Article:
At least 10 people have died in flash floods triggered by torrential rain that battered Madagascar’s capital Antananarivo overnight, an interior ministry official said Tuesday.
The victims were killed after “the floods caused landslides and houses collapsed,” Sonia Ray, spokeswoman for the ministry’s disaster management office, told AFP.
Two people have been injured and more than 500 displaced by the storm, according to preliminary figures released by the National Bureau of Disaster Risk Management (BNGRC)
Some 20 districts around the capital of 1.3 million are on red alert for flooding, it said, with built-up urban areas with poor drainage systems seen as especially vulnerable.
Rescue teams have been mobilised to evacuate areas at risk and prepare gymnasiums and other temporary shelters for those left homeless.
Madagascans shared pictures on social media of inundated streets with muddy water up to their thighs and wooden huts swept away.
Some were perched on perimeter walls while others navigated the flooded roads with children on their backs.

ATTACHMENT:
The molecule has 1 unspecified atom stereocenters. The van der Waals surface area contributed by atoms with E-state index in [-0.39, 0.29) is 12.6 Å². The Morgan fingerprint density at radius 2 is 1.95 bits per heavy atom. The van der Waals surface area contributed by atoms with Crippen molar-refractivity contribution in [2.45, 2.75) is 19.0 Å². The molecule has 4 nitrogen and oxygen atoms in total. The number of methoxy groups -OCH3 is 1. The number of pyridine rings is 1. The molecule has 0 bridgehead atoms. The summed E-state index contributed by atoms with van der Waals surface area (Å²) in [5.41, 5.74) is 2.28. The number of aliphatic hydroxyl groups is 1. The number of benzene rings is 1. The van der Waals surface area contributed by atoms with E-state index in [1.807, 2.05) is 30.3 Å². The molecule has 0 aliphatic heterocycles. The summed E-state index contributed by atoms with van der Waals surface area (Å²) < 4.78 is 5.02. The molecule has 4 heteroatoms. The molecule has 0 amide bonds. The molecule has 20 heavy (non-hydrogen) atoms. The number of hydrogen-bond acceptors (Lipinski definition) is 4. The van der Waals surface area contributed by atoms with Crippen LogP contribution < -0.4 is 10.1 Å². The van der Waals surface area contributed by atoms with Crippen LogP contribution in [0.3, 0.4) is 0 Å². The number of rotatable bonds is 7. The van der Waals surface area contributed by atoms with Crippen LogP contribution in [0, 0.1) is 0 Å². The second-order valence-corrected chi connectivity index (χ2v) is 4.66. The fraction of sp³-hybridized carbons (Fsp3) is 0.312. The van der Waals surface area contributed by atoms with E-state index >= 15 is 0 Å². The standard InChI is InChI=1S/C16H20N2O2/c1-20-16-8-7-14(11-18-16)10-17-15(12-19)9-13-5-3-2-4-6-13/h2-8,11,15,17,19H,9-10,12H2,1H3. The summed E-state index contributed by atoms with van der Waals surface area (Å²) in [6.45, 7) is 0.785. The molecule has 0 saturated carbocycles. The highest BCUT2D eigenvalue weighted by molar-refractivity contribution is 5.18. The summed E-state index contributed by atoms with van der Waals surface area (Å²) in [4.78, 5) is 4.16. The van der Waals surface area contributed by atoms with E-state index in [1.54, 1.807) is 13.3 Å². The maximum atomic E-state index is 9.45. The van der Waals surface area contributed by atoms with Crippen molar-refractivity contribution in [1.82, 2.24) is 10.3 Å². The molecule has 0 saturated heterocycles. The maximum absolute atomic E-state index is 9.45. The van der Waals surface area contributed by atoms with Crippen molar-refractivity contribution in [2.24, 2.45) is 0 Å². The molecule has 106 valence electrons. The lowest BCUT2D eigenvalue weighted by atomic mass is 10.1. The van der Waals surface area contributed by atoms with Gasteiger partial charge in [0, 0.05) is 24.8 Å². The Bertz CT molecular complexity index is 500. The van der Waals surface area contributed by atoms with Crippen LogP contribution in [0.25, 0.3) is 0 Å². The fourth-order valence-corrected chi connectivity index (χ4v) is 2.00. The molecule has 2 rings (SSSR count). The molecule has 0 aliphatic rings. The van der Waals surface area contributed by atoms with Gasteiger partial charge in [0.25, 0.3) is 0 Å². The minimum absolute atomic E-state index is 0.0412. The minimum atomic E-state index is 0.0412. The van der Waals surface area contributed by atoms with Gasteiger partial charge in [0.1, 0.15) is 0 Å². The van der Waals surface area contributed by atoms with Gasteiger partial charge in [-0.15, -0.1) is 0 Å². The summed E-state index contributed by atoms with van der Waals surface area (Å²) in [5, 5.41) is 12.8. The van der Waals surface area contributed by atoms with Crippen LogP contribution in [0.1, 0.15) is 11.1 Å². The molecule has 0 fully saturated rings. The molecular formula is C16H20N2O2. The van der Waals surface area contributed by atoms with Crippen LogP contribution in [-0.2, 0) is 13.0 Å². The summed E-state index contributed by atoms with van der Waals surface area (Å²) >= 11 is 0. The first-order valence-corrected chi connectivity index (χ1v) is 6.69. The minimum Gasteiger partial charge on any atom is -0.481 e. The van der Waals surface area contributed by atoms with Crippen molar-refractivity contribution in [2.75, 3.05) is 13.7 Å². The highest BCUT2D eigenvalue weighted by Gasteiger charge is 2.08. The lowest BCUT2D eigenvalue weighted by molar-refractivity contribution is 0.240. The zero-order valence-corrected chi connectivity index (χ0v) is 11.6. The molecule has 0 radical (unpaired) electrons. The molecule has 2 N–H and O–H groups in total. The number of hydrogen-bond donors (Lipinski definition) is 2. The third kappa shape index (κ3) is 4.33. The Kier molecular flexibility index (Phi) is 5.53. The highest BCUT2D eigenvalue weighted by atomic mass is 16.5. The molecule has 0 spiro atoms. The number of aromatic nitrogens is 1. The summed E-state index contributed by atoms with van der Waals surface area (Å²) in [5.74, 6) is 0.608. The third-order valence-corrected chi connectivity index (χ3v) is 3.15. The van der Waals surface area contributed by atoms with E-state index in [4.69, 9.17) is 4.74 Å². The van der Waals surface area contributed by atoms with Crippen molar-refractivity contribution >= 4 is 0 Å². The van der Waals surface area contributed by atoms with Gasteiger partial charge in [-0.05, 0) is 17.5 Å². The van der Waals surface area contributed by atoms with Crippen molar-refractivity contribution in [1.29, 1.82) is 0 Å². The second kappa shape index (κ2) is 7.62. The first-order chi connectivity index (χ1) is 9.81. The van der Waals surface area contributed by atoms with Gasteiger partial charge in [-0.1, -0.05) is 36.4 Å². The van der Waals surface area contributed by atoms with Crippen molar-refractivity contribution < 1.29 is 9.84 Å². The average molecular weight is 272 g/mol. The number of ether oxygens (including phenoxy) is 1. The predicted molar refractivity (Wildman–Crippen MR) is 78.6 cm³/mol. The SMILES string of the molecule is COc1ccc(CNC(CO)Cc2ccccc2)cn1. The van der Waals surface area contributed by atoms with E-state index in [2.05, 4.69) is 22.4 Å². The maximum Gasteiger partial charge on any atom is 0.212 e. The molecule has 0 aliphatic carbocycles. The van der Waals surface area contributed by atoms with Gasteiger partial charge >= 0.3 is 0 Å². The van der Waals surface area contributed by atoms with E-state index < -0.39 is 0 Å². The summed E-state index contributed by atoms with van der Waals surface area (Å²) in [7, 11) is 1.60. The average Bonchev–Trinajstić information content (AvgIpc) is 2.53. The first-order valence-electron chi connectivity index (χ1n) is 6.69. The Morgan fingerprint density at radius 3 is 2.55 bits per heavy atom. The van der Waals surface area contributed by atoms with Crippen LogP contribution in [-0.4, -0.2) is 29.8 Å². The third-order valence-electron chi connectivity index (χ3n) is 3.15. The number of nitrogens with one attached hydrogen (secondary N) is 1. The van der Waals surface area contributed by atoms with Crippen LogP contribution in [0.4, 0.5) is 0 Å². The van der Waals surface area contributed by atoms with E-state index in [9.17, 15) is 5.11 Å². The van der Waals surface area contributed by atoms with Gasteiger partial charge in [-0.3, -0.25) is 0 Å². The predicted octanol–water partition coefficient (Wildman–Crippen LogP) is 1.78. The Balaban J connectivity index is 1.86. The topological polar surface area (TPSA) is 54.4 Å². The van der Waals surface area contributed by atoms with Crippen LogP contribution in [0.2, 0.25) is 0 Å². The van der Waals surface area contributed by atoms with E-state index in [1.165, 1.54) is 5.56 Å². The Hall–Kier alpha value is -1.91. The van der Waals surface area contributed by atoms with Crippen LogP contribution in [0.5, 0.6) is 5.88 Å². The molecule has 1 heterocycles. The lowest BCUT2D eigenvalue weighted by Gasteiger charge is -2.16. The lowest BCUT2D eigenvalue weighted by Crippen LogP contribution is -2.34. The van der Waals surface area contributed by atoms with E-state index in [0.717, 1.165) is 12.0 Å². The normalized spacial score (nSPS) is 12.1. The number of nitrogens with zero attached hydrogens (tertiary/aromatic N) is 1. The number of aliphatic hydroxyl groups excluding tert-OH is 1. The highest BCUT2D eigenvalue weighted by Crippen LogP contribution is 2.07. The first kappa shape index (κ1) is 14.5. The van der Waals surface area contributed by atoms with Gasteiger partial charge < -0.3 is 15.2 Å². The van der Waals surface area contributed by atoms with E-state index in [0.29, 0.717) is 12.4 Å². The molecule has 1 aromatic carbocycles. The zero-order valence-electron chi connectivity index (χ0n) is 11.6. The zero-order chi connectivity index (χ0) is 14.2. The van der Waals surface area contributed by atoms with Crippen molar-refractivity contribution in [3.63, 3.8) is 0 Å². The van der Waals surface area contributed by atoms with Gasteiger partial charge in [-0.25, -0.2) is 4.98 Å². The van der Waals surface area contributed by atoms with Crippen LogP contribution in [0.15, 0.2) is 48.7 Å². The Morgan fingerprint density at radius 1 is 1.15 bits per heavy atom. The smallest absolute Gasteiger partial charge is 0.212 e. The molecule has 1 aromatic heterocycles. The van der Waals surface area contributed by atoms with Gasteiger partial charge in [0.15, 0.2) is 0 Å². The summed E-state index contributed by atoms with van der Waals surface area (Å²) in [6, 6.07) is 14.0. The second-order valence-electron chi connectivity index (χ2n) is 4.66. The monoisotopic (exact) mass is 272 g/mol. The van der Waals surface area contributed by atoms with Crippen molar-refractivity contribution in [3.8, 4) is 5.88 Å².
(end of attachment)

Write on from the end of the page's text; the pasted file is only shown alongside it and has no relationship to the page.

“Floods are common in Madagascar, especially during the (October/April) rainy season,” said weather forecaster Lovandrainy Ratovoharisoa, “but yesterday they were exceptionally heavy — 105.3 millimetres ( ) in one day”.
“We expect a cyclone at the end of the week on the east coast,” Ratovoharisoa told AFP.
The rainfall is expected to peak on Thursday but continue until the end of the month.
The country’s wet-season woes are not yet over.
The tropical Indian Ocean nation and former French colony off Africa’s southeastern coast is in the midst of a six-month rainy season that often results in casualties and widespread damage.
Two years ago, heavy rainfall claimed the lives of 32 people and thousands of others were displaced.
In 2018, the country suffered a double whammy with Cyclone Ava killing 51 people in January and and tropical storm Eliakim leaving 20 people two months later.
And in March 2017, at least 78 people perished in cyclone Enawo.
Global warming has increased the risk of flooding and tropical storms, as the atmosphere retains more water and rainfall patterns are disrupted.
Ironically, southern parts of Madagascar are reeling from the worst drought in four decades.